Witnesses observed the aircraft continue to climb to about 300 feet (91 m) above ground level while spewing a white vapor trail of fuel and hydraulic fluid. The first officer raised the nose up to 14 degrees to reduce the airspeed from 165 knots (306 km/h), to 153 knots (283 km/h), the speed specified in the emergency procedure for engine failure during takeoff. However, the engine separation had severed the hydraulic fluid lines that controlled the leading edge slats on the left wing, causing the slats outboard (towards the tip of the wing) of the separated engine to retract under air load. The retraction of the slats raised the stall speed of the left wing to approximately 159 knots (294 km/h), 6 knots (11 km/h) higher than the prescribed emergency speed. As a result, the left wing entered a full aerodynamic stall. The resulting asymmetric lift caused the plane to roll rapidly to the left and enter a steep dive from which it could not recover despite maximum opposite control inputs by the first officer. Flight 191 crashed in a 112-degree bank into an open field approximately 4,600 ft (1,400 m) from the end of the runway.

Large sections of aircraft debris were hurled by the force of the impact into an adjacent trailer park, destroying five trailers and several cars and demolishing an old aircraft hangar at Ravenswood Airport that was used for storage. The fuselage cut a trench into the empty former airfield and the large amount of jet fuel generated a huge fireball.

The plume of smoke could be seen from the downtown Chicago Loop. The aircraft had disintegrated in the crash and explosion. There were some post-crash fires but they were very small as there were no large pieces of the aircraft left intact to burn. A fireman assisting at the scene of the crash later stated, “We didn’t see one body intact, just trunks, hands, arms, heads, and parts of legs. And we can’t tell whether they were male or female, or whether they were adult or child, because they were all charred.” Another first responder on the scene stated, “It was too hot to touch anybody and I really couldn’t tell if they were men or women. Bodies were scattered all over the field.”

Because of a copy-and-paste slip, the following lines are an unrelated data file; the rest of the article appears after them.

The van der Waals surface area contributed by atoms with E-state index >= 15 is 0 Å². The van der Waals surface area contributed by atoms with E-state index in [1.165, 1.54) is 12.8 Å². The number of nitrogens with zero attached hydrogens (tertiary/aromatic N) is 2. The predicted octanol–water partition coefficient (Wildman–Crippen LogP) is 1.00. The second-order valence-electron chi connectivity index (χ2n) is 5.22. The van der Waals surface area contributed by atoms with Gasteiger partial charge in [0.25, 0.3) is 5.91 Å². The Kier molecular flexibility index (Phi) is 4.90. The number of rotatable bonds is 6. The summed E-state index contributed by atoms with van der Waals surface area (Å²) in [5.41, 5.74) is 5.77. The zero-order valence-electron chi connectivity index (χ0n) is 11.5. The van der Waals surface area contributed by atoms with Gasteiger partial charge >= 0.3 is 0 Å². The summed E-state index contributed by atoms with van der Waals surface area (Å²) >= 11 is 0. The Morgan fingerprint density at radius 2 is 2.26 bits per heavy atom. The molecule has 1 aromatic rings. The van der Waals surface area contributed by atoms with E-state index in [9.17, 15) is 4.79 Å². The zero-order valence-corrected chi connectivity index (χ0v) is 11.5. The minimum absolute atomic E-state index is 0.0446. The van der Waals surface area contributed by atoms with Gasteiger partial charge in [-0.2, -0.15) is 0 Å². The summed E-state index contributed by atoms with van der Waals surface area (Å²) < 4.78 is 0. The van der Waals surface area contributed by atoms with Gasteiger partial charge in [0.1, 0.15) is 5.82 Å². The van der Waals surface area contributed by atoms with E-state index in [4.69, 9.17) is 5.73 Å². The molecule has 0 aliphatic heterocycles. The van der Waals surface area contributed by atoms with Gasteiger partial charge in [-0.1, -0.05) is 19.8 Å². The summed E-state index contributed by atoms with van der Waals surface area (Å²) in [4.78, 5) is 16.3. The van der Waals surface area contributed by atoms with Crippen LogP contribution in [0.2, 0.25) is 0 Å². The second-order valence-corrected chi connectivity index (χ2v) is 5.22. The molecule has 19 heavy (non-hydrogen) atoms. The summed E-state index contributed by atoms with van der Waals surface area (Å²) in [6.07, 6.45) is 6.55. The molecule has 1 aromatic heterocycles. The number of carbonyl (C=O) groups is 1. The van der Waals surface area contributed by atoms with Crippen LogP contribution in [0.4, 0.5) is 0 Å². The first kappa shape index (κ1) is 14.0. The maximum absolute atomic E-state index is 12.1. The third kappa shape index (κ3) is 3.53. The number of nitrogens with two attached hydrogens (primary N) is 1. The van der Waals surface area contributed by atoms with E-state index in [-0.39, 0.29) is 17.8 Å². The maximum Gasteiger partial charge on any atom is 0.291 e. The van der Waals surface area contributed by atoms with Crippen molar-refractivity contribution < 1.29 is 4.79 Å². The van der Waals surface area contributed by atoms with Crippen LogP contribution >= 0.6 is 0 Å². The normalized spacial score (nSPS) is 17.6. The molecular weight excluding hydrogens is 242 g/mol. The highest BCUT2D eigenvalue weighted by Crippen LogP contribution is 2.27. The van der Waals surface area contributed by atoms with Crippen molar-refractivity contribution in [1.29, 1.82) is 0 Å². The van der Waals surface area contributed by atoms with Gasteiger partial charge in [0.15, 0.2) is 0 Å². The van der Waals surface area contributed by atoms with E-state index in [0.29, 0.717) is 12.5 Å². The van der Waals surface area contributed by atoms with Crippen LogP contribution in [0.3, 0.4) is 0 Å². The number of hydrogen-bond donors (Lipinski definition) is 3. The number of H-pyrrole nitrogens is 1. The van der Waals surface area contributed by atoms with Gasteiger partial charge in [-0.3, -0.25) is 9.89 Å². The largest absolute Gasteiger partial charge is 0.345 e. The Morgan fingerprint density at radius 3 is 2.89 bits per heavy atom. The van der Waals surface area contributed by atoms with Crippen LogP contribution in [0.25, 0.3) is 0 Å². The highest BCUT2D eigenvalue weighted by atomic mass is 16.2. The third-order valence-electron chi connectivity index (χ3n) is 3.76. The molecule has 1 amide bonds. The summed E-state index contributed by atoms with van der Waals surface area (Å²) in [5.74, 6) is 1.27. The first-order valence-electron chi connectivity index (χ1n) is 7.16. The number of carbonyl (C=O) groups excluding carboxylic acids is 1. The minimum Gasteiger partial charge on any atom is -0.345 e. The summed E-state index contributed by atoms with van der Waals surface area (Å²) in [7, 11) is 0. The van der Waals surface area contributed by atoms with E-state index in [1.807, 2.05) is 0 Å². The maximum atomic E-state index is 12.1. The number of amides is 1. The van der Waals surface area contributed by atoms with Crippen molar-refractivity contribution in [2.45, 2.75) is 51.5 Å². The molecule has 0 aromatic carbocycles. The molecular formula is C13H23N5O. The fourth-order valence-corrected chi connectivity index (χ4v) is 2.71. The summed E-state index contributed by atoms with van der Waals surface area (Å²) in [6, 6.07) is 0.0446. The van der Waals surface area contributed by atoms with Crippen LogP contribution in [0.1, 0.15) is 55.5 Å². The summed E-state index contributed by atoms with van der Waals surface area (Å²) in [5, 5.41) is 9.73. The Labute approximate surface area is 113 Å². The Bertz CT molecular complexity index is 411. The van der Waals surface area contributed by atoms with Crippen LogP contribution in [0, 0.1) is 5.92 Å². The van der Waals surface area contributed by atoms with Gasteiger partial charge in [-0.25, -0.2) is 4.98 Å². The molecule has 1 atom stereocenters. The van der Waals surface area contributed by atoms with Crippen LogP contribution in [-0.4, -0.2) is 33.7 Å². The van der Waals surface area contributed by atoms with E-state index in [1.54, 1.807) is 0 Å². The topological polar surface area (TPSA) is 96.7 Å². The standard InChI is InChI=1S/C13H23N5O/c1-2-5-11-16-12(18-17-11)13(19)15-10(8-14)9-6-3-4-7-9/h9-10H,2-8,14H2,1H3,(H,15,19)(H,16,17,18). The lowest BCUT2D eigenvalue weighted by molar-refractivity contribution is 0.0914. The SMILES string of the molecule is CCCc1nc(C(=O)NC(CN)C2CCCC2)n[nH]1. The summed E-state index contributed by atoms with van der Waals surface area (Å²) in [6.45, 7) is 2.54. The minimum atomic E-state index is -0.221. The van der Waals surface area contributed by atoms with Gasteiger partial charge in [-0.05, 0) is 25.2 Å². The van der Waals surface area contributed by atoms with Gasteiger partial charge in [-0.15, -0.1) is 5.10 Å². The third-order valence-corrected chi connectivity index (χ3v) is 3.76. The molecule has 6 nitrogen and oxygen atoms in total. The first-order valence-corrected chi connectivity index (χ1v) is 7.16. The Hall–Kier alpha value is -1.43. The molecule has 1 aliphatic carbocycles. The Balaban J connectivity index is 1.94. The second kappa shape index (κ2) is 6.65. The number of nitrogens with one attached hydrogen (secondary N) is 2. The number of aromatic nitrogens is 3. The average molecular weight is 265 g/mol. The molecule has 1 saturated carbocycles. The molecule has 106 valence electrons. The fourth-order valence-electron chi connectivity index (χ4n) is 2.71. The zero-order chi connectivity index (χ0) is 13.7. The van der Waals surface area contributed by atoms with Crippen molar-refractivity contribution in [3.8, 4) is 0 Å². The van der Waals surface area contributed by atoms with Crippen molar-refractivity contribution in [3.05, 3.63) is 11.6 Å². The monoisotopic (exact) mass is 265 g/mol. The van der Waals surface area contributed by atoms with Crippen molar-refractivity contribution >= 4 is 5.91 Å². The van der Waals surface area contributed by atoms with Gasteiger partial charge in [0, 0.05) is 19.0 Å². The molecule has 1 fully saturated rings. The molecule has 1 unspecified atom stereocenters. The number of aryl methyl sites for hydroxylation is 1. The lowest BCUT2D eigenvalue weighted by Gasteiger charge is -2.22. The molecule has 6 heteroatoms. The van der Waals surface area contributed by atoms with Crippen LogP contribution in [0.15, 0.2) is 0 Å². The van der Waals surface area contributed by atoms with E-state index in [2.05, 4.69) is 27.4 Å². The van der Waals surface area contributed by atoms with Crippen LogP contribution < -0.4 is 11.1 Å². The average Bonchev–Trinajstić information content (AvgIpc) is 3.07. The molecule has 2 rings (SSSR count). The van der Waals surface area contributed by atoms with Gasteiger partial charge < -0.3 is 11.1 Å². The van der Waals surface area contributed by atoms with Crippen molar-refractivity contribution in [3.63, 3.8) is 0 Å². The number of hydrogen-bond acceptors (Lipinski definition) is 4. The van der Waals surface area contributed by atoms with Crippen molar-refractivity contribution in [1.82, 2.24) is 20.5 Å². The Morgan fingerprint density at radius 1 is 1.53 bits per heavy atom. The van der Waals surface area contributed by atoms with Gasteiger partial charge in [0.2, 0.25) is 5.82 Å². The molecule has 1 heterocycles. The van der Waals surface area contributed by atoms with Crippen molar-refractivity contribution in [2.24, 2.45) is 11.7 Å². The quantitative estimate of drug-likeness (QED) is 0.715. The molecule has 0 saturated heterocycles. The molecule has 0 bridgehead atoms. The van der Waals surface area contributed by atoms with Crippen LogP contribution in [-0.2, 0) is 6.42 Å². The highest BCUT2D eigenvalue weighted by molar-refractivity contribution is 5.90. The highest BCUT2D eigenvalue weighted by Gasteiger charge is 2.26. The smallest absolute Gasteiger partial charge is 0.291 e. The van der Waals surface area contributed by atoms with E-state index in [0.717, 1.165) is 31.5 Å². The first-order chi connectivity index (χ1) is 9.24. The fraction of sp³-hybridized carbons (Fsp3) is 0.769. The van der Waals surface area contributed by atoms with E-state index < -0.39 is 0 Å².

All 271 passengers and crew on board were killed instantly by the impact and subsequent explosion, making it the deadliest aviation accident in United States history. Two employees at a nearby repair garage were killed and two more severely burned. Of the 273 victims, only about a dozen bodies were found intact. Three additional residents were injured from falling aircraft debris. The airplane crashed in a field northwest of the intersection of Touhy Avenue (Illinois Route 72) and Mount Prospect Road on the border of Des Plaines and Mount Prospect, Illinois.